For some reason I'd always thought of Tongerlo as just another one of those by-the-numbers abbey ales, brewed to a bland formula and given a tokenistic association with some random monastery to try and lend it an air of legitimacy. I'm nearly positive I remember drinking some in a pavement café in Ypres a few years back, but there doesn't seem to be any record of it in my blog archives. And these days I trust my blog archives more than my memory.
So I wasn't expecting much when I pulled three from the range out of the back of the fridge. They're brewed by Haacht, a company better known for mainstream pils like Primus and this bold/stupid gambit.
As usual I started with the blonde. Tongerlo Blond (the labels are neutrally bilingual but I'm going to stick with Flemish) is 6.5% ABV so a little on the strong side for the style. Bottle conditioned, but remarkably clear, with just a dusting of haze drifting lazily through the dark gold liquid. The aroma serves up white cherries in syrup and freshly mown grass. I was eager to taste but the heavy carbonation gets in the way. Eventually I found a beer that's very much on the sweet side: marzipan is the main flavour I get, with a sticky Lucozade fake fruit thing too. It's still much better than I was anticipating, and even with all that gas and alcohol is still marvellously drinkable.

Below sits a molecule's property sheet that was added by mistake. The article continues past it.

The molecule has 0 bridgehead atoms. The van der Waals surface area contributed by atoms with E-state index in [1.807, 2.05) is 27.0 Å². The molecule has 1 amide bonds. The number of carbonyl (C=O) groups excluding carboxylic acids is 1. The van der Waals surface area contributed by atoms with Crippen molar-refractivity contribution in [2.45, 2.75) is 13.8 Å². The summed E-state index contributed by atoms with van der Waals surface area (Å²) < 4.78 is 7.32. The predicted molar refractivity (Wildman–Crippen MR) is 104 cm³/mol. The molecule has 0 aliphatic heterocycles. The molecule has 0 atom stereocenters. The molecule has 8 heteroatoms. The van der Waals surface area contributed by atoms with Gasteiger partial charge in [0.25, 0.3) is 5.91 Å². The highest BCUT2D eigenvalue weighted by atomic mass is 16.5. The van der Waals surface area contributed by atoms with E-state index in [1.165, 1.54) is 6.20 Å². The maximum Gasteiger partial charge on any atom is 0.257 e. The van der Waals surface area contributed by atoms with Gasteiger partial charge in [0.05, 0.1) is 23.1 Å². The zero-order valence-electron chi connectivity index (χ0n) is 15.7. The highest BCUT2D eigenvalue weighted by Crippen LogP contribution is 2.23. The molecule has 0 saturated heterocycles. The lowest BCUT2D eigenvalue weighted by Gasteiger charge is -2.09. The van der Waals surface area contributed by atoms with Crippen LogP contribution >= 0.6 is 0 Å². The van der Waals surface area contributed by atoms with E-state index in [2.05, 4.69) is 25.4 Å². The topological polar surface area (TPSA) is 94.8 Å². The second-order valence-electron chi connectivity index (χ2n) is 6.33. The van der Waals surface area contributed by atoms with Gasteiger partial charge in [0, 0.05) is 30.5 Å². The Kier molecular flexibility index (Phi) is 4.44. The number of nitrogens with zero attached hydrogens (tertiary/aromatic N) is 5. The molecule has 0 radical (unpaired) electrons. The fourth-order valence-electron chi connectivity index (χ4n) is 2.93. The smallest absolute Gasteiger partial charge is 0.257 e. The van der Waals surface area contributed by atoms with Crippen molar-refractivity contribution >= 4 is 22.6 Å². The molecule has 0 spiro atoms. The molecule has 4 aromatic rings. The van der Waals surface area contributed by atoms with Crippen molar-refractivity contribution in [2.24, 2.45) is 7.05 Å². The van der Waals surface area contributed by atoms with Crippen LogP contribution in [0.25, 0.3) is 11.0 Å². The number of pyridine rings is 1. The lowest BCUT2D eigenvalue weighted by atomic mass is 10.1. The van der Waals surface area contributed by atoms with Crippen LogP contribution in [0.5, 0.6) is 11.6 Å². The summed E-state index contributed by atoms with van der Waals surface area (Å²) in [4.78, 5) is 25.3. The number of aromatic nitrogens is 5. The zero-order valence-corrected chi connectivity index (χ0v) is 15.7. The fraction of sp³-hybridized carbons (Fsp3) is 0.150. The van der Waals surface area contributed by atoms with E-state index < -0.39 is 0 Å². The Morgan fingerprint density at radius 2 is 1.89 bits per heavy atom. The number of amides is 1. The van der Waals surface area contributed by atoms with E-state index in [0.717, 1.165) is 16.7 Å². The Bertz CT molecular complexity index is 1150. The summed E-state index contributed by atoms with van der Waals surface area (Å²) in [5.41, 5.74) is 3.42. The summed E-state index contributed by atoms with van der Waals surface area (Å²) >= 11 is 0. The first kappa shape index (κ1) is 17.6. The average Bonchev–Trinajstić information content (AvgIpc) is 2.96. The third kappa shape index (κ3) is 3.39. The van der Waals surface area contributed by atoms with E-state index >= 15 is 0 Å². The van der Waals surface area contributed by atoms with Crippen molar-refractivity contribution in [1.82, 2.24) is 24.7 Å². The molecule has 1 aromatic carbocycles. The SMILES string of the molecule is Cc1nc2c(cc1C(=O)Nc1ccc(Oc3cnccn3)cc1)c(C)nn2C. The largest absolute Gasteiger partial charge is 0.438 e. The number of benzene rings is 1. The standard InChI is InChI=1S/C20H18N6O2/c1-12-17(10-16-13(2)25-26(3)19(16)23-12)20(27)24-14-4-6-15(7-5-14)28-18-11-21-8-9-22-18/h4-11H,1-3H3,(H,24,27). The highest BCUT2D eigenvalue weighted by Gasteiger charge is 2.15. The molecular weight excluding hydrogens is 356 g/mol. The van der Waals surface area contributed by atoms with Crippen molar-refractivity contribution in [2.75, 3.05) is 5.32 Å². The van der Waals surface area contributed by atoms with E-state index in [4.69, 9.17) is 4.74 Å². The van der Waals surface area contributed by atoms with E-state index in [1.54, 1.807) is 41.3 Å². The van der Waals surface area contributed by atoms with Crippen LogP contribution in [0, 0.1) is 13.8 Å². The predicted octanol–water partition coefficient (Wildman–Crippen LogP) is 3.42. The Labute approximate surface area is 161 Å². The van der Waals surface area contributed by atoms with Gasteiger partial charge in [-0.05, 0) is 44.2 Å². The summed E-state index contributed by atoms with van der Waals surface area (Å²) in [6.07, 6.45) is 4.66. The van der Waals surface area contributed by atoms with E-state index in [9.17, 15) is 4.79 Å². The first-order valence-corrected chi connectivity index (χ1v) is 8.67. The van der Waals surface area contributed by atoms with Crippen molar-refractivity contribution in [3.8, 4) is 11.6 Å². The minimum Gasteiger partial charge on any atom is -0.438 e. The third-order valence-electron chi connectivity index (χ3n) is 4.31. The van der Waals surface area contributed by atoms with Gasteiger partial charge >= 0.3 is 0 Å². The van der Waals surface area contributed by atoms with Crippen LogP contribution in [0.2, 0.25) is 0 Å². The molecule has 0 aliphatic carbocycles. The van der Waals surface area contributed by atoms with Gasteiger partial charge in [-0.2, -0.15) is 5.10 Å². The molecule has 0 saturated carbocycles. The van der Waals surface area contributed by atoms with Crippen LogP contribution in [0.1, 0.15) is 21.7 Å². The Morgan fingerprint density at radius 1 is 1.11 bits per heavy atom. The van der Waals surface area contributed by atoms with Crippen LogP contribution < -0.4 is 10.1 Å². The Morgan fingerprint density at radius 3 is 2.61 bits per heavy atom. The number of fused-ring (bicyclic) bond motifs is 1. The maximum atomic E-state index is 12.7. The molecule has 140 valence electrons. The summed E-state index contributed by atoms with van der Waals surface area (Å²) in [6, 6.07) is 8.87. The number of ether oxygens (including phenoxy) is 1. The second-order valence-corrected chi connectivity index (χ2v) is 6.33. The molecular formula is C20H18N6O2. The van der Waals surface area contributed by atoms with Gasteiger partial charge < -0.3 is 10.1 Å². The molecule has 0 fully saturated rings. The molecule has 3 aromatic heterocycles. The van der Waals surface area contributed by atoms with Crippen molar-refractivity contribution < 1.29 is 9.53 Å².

Tongerlo Bruin followed it, a tiny bit stronger at 6.7% ABV. Once again it's quite clear, but this time pouring out a gorgeous auburn red. I got a little green apple on the nose, but nothing overpowering or unsavoury. This time I let all the bubbles subside before taking the first sip and was hit first by a massive unsubtle blast of rich chewy toffee. This is followed by more nuanced sweet flavours: some Turkish delight and a sprinkle of milk chocolate. The finale is a sudden nip of white pepper just at the end. This beer is far more interesting than it has any right to be, and is possibly the best thing calling itself a Belgian bruin that I've ever met.
Last up was the tripel, named Prior. Could this 9%-er build on the amazing depth of the previous two? In a word, no, unfortunately. Even though I broke out the good goblet for it. Yes, it looks just as beautiful as the others: limpid gold with a prosperous quilting of white foam on top. The aroma is a simple mix of golden syrup and nettley noble hops. It's warming and sufficiently viscous but apart from the alcohol and a little bit of honey as it warms, it doesn't have all that much to say for itself. It's not at all unpleasant, just a bit dull coming after its stablemates.
So the good news is there are heroes in the world of mass-market medium-strength Belgian abbey ales. I feel much better for knowing that.